You can install everything just as if it were a dual-boot install, the OS really doesn't know the difference.

I use VirtualBox. I've used both. Try both, see which you like more. Not sure of the current licensing with VMWare (does it have a free version?). VirtualBox is 100% free.
posted by Sonic_Molson at 11:17 PM on January 30, 2014 [1 favorite]

I really recommend virtual box, apart from being awesome, it allows you to try different flavours of linux in different virtual boxes. 15Gb isn't huge, but nor is linux
posted by mattoxic at 5:19 AM on January 31, 2014 [1 favorite]

> Can I install all Linux development tools on VM? and should I use VirtualBox or VMware which I heard of

There is a free version of VMWare - but really, virtual box is pretty darn good. Please don't use HyperV
posted by mattoxic at 5:20 AM on January 31, 2014 [1 favorite]

Hi fifthrider, the 15G space is visible from My computer.
The problem is when I try to shrink C disk(120G with 15G free space available), the windows manger tool told me 0 shrinkable after a short calculation. Does this mean my SSD need defragmentation? Thanks!
posted by pack2themoon at 11:59 AM on January 31, 2014

Don't even think about trying to defrag an SSD, or you'll be in a world of hurt. Flash storage isn't like platter storage; defragging it will just put it through unnecessary write-cycles to no end.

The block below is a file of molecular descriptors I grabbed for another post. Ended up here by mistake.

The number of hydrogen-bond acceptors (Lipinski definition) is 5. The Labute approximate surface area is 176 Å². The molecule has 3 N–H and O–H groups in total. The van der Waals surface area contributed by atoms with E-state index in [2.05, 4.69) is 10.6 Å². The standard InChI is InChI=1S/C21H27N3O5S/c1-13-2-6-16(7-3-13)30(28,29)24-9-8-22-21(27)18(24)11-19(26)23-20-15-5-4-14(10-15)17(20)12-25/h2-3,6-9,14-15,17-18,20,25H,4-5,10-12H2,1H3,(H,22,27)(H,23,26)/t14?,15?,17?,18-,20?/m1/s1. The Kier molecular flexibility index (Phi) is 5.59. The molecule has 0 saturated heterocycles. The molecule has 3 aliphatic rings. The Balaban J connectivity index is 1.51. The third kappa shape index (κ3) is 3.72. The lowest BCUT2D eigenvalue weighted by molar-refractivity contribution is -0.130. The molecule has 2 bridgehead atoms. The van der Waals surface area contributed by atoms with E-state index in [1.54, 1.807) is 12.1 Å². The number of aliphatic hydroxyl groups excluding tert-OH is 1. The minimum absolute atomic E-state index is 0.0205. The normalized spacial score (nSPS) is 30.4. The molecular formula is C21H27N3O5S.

I'm unfamiliar with Windows' built-in partition tool - the last time I used Windows as a primary OS, it didn't even have right-to-left repartitioning as an option. Have you checked to see whether GParted will let you do it? I would also not be surprised if Windows is unable to change the size of the current operating system partition - conventionally, you have to unmount a partition to resize it.

My advice would be to try GParted and, if that doesn't turn out to be practical, to use something like Clonezilla to make a bootable clone of your Windows partition on a larger drive, wipe the SSD, resize the cloned partition, and put it back on the SSD that way. (That is, take advantage of the surplus space on a larger drive to make the partition resizing simpler.)

Alternatively: since moving a bootable operating system around is a pain, don't. Instead, move all of your portable files - documents, photos, videos, etc. - onto another drive. You should be backing them up before even considering resizing, after all; freeing the space before resizing will have the added benefit of making that process easier.

That said, if all you're doing is coding on this system, Virtualbox works okay. Setting up file sharing with your host OS can be a pain, and network stuff is a real headache, but it's less risky than doing a proper dual-boot. I'm mostly just biased around using Windows as a primary OS, because after spending five years or so on Linux it just feels kind of chintzy and inhumane by comparison.
posted by fifthrider at 7:09 PM on January 31, 2014

oh thank you fifthrider! really helpful knowledge! I will try to follow your suggestions.
posted by pack2themoon at 9:56 PM on February 3, 2014